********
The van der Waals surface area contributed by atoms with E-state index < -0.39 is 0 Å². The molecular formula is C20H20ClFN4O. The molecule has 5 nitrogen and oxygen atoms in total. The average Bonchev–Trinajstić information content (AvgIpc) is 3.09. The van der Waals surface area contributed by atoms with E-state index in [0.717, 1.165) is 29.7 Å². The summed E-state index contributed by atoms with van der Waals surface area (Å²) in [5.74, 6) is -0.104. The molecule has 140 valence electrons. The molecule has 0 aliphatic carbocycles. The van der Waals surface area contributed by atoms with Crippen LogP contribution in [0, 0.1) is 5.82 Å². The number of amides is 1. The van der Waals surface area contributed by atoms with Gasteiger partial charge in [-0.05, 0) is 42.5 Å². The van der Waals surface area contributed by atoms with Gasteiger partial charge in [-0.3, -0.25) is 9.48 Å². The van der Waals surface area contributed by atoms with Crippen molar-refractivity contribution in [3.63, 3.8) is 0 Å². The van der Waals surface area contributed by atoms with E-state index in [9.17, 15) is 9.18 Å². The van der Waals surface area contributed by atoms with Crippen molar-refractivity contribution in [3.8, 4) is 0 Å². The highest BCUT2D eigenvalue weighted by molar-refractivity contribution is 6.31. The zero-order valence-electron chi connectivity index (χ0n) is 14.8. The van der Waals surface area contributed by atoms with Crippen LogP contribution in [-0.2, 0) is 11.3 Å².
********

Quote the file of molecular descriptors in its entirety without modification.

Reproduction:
The van der Waals surface area contributed by atoms with E-state index < -0.39 is 0 Å². The molecular formula is C20H20ClFN4O. The molecule has 5 nitrogen and oxygen atoms in total. The average Bonchev–Trinajstić information content (AvgIpc) is 3.09. The van der Waals surface area contributed by atoms with E-state index in [0.717, 1.165) is 29.7 Å². The summed E-state index contributed by atoms with van der Waals surface area (Å²) in [5.74, 6) is -0.104. The molecule has 140 valence electrons. The molecule has 0 aliphatic carbocycles. The van der Waals surface area contributed by atoms with Crippen LogP contribution in [0, 0.1) is 5.82 Å². The number of amides is 1. The van der Waals surface area contributed by atoms with Gasteiger partial charge in [-0.05, 0) is 42.5 Å². The van der Waals surface area contributed by atoms with Gasteiger partial charge in [-0.3, -0.25) is 9.48 Å². The van der Waals surface area contributed by atoms with Crippen molar-refractivity contribution in [3.63, 3.8) is 0 Å². The van der Waals surface area contributed by atoms with E-state index in [9.17, 15) is 9.18 Å². The van der Waals surface area contributed by atoms with Crippen molar-refractivity contribution in [3.8, 4) is 0 Å². The highest BCUT2D eigenvalue weighted by molar-refractivity contribution is 6.31. The zero-order valence-electron chi connectivity index (χ0n) is 14.8. The van der Waals surface area contributed by atoms with Crippen LogP contribution in [-0.2, 0) is 11.3 Å².